Navigation Links
Generic HIV treatment strategy could save nearly $1 billion annually but may be less effective
Date:1/14/2013

NEW YORK (Jan. 14, 2013) -- Replacing the combination of brand-name, antiretroviral drugs currently recommended for control of HIV infection with soon-to-be-available generic medications could save the U.S. health care system almost $1 billion a year but may diminish the effectiveness of HIV treatment. A study led by Massachusetts General Hospital (MGH) and Weill Cornell Medical College investigators, appearing in the January 15 Annals of Internal Medicine, examines the potential impact of such a change.

"The switch from branded to generic antiretrovirals would place us in the uncomfortable position of trading some losses of both quality and quantity of life for a large potential dollar savings," says Rochelle Walensky, MD, MPH, of the MGH Medical Practice Evaluation Center, lead author of the study. "By estimating the likely magnitude of these offsetting effects now before generic antiretrovirals actually hit the shelves we can confront our willingness as clinicians, patients and as a society to make these difficult choices."

In 2011 the cost of antiretroviral drugs in the U.S. was around $9 billion, most of which was paid for by government sources. The currently recommended treatment for newly diagnosed patients is a single pill (Atripla) taken daily that combines three brand-name antiretrovirals: tenofovir (Viread), emtricitabine (Emtriva) and efavirenz (Sustiva). A generic form of the antiretroviral drug lamivudine, which has a similar mechanism of action to emtricitabine, became available in January 2012, and a generic version of efavirenz is expected in the relatively near future.

Replacing two of the three branded drugs with generics could significantly reduce costs, the authors note, but such a strategy would also have disadvantages. A more complicated treatment regimen, requiring three daily pills instead of one, increases the risk that some patients will miss doses, leading to the loss of antiretroviral effectiveness called treatment failure. Laboratory studies have also found that lamivudine may be slightly less effective and more vulnerable to the development of drug-resistant viral strains than emtricitabine.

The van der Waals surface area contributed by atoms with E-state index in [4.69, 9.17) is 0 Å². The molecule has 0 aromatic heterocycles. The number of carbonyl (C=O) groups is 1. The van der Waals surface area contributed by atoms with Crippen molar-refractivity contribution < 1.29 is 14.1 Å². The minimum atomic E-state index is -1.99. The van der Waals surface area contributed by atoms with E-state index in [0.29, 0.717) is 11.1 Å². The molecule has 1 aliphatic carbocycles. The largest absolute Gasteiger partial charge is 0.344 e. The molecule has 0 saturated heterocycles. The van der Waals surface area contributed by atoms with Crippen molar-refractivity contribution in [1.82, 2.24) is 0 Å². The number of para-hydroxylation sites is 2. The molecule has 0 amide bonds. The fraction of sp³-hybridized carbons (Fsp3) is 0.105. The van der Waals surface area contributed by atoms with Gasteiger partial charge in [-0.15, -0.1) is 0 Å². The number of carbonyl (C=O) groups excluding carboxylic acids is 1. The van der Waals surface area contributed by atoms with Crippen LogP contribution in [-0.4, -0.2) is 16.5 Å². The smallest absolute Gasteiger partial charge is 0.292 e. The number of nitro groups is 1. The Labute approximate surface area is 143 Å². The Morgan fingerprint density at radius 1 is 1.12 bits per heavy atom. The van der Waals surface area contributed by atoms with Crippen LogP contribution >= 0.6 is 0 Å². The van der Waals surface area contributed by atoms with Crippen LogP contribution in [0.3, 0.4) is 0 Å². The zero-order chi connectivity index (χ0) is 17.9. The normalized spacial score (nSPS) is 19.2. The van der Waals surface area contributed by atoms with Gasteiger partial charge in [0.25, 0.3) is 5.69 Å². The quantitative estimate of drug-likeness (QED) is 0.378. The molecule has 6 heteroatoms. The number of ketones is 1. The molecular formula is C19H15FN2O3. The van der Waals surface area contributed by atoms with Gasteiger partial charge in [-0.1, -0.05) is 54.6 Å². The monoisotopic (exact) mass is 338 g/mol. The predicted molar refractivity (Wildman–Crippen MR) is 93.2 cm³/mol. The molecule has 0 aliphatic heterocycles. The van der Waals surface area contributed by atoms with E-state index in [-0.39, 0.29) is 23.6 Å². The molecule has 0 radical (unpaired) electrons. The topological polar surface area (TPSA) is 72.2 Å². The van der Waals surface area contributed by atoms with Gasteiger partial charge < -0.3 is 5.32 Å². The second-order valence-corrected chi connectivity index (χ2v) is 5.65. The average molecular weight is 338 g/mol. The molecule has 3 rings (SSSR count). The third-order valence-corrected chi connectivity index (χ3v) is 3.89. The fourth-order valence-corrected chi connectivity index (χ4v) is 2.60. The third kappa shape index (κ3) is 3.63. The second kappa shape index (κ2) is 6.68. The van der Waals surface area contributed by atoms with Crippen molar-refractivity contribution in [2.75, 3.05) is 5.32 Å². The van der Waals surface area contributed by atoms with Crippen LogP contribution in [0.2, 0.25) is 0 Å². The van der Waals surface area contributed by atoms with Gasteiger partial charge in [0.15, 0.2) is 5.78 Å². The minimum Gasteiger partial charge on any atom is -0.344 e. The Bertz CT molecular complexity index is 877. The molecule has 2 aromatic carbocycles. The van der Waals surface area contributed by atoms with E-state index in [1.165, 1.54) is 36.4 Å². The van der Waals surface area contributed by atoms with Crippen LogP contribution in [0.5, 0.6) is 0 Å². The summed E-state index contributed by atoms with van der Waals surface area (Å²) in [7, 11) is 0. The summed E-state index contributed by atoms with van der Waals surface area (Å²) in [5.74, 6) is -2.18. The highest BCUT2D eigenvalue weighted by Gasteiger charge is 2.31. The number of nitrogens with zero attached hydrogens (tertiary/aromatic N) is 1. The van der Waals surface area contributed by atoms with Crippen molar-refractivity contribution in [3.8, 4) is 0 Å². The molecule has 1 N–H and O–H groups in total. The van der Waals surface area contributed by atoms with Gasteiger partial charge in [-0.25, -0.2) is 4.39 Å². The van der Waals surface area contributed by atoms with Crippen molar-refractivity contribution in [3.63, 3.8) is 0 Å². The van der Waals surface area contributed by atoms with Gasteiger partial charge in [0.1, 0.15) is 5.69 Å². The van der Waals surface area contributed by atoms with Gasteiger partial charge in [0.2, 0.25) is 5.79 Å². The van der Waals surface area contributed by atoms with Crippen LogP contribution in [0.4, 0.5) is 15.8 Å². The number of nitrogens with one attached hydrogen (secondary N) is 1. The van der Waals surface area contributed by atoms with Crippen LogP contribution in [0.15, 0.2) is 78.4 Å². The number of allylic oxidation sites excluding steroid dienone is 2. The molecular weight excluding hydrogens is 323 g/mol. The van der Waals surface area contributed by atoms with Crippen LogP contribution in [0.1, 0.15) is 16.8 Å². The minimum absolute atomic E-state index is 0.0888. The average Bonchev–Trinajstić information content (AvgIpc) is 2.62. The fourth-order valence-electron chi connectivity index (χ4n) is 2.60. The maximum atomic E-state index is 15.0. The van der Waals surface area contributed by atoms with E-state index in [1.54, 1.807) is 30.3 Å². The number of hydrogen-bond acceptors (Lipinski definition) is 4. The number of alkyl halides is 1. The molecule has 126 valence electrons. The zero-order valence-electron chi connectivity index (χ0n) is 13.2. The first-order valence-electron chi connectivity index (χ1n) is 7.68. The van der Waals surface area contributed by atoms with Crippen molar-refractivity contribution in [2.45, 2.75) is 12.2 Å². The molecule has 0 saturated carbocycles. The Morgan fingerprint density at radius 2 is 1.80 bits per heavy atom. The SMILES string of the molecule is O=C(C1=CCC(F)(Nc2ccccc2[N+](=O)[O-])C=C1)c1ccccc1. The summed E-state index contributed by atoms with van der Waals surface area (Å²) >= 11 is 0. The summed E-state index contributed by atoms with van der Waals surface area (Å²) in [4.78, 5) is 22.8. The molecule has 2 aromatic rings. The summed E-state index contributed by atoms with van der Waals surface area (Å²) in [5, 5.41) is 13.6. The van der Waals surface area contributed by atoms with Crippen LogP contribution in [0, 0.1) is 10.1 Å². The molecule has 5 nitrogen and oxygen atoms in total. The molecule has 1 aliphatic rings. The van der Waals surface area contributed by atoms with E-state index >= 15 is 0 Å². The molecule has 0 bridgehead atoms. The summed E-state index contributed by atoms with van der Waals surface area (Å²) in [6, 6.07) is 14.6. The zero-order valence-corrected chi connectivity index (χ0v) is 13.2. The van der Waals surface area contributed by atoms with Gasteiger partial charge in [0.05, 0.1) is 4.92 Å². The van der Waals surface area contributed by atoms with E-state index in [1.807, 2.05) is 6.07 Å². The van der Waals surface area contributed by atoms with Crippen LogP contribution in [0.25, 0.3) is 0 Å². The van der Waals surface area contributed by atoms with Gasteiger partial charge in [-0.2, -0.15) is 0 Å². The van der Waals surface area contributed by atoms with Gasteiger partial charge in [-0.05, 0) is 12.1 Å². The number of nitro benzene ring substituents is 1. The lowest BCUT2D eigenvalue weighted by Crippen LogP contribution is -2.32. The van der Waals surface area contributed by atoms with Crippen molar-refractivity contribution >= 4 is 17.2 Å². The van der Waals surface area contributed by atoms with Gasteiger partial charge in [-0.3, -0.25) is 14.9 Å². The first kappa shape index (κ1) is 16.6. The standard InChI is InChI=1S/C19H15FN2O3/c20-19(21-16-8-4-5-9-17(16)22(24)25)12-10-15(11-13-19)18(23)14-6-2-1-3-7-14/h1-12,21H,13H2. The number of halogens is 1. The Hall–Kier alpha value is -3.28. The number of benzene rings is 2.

To evaluate the impact of a switch to a generic-based antiretroviral regimen, the research team used a widely used mathematical model of HIV progression to simulate the effects of a daily three-pill regimen of generic efavirenz and lamivudine plus brand-name tenofovir, compared with the current one-pill combination drug. They adopted a worst-case scenario to project the efficacy of the generic drugs and their impact on viral resistance

Their results indicated that switching all HIV-infected patients in the U.S. to the three-drug generic strategy would produce lifetime savings of $42,500 per eligible patient. In the first year alone, the nationwide savings would reach nearly $1 billion. However, the quality-adjusted loss of life expectancy could be as much as 4.5 months.

The study's senior author, Bruce Schackman, PhD, chief of the Division of Health Policy and associate professor of Public Health at Weill Cornell Medical College, says, "Diverting patients from the most effective, branded treatment alternative could be made more acceptable if the savings were directed to other HIV-related needs. For example, fewer than half the state-funded AIDS Drug Assistance Programs include the effective protease-inhibitor-based treatment for hepatitis C virus (HCV), which infects up to 25 percent of HIV-infected individuals. We calculated that, for every 15 patients switched to the generic-based regimen, one who is also infected with HCV could be treated and potentially cured of that infection."